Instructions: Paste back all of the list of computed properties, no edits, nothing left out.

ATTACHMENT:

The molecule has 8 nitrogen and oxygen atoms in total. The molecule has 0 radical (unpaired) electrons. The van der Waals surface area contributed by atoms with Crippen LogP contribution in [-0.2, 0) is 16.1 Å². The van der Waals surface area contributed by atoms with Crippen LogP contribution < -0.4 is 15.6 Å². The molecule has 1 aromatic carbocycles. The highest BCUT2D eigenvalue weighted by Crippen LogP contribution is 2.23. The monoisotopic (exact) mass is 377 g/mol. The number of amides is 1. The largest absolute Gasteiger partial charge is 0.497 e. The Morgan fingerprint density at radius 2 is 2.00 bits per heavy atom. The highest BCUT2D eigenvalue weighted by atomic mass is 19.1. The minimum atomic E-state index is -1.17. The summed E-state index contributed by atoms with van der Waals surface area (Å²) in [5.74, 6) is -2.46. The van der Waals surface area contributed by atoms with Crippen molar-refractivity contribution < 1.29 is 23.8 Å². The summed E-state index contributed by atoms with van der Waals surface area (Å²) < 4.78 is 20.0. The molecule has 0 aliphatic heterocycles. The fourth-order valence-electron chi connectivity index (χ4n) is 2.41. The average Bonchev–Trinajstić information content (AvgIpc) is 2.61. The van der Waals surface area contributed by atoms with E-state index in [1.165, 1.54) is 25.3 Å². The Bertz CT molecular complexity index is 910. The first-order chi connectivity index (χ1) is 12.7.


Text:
The molecule has 8 nitrogen and oxygen atoms in total. The molecule has 0 radical (unpaired) electrons. The van der Waals surface area contributed by atoms with Crippen LogP contribution in [-0.2, 0) is 16.1 Å². The van der Waals surface area contributed by atoms with Crippen LogP contribution < -0.4 is 15.6 Å². The molecule has 1 aromatic carbocycles. The highest BCUT2D eigenvalue weighted by Crippen LogP contribution is 2.23. The monoisotopic (exact) mass is 377 g/mol. The number of amides is 1. The largest absolute Gasteiger partial charge is 0.497 e. The Morgan fingerprint density at radius 2 is 2.00 bits per heavy atom. The highest BCUT2D eigenvalue weighted by atomic mass is 19.1. The minimum atomic E-state index is -1.17. The summed E-state index contributed by atoms with van der Waals surface area (Å²) in [5.74, 6) is -2.46. The van der Waals surface area contributed by atoms with Crippen molar-refractivity contribution < 1.29 is 23.8 Å². The summed E-state index contributed by atoms with van der Waals surface area (Å²) < 4.78 is 20.0. The molecule has 0 aliphatic heterocycles. The fourth-order valence-electron chi connectivity index (χ4n) is 2.41. The average Bonchev–Trinajstić information content (AvgIpc) is 2.61. The van der Waals surface area contributed by atoms with E-state index in [1.165, 1.54) is 25.3 Å². The Bertz CT molecular complexity index is 910. The first-order chi connectivity index (χ1) is 12.7.